First imprinted concrete, and now knitted concrete

2 minutes of reading
A knitted structure capable of supporting five tonnes of concrete? This is the insane project of the inventors behind Knitted Concrete technology.
As part of their research into digital fabrication, Mariana Popescu and Lex Reiter, both researchers at the ETH Swiss Federal Institute of Technology in Zurich, have produced a 3D textile structure using a computerised rectilinear knitting machine. This new technology is being used on an architectural scale for the first time in a prototype being shown at an exhibition in Mexico. A five-tonne concrete structure, which has been poured onto knitted textile formwork, supported by a steel cable net. This prototype, known as KnitCandela, pays homage to Spanish-Mexican architect Félix Candela (1910-1997).

KnitCandela, a prototype of a five-tonne concrete structure, which has been poured onto knitted textile formwork.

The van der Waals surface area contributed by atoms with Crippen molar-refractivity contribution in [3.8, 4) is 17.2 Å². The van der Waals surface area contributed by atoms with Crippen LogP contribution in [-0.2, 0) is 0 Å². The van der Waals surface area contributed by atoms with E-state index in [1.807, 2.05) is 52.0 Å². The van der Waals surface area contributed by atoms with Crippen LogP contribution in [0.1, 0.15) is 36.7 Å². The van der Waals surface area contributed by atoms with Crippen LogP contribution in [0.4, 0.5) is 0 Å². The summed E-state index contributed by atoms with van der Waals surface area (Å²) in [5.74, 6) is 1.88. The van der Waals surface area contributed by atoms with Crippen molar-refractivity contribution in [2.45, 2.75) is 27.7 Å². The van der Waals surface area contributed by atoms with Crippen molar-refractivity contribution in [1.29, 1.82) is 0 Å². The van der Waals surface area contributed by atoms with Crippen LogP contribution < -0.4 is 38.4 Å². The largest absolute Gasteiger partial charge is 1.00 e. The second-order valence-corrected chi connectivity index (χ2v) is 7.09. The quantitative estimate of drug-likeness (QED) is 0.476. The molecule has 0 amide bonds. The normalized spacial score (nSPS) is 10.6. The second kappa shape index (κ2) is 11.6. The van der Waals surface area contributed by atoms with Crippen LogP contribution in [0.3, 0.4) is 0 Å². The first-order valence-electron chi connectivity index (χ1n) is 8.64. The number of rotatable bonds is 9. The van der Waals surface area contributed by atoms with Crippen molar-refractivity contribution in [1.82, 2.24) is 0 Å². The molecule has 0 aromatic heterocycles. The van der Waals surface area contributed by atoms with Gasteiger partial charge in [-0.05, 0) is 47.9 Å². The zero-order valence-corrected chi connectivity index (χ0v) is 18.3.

The formwork was created from a digitally generated pattern, then knitted on a rectilinear machine. In 36 hours, the machine knits a fully shaped 3D textile consisting of four long strips. The textile is also double layered. The first internal layer is an aesthetic surface with a colourful pattern, forming the visible ceiling within the structure. The second outer layer contains sleeves for the cables of the formwork system and pockets for balloons which, after the entire structure is coated in concrete, become hollow spaces. There are multiple advantages to using this technology, such as saving on time, cost and materials, reduced waste, etc. The Knitted Concrete process has great potential for use in creating geometrically complex structures of this kind. Philippe Block, Professor of Architecture and Structure at ETH Zurich, who also worked on the project, explains that the method could be a new form of 3D printing, “only it doesn’t require a completely new kind of machine. A conventional knitting machine will do just fine!”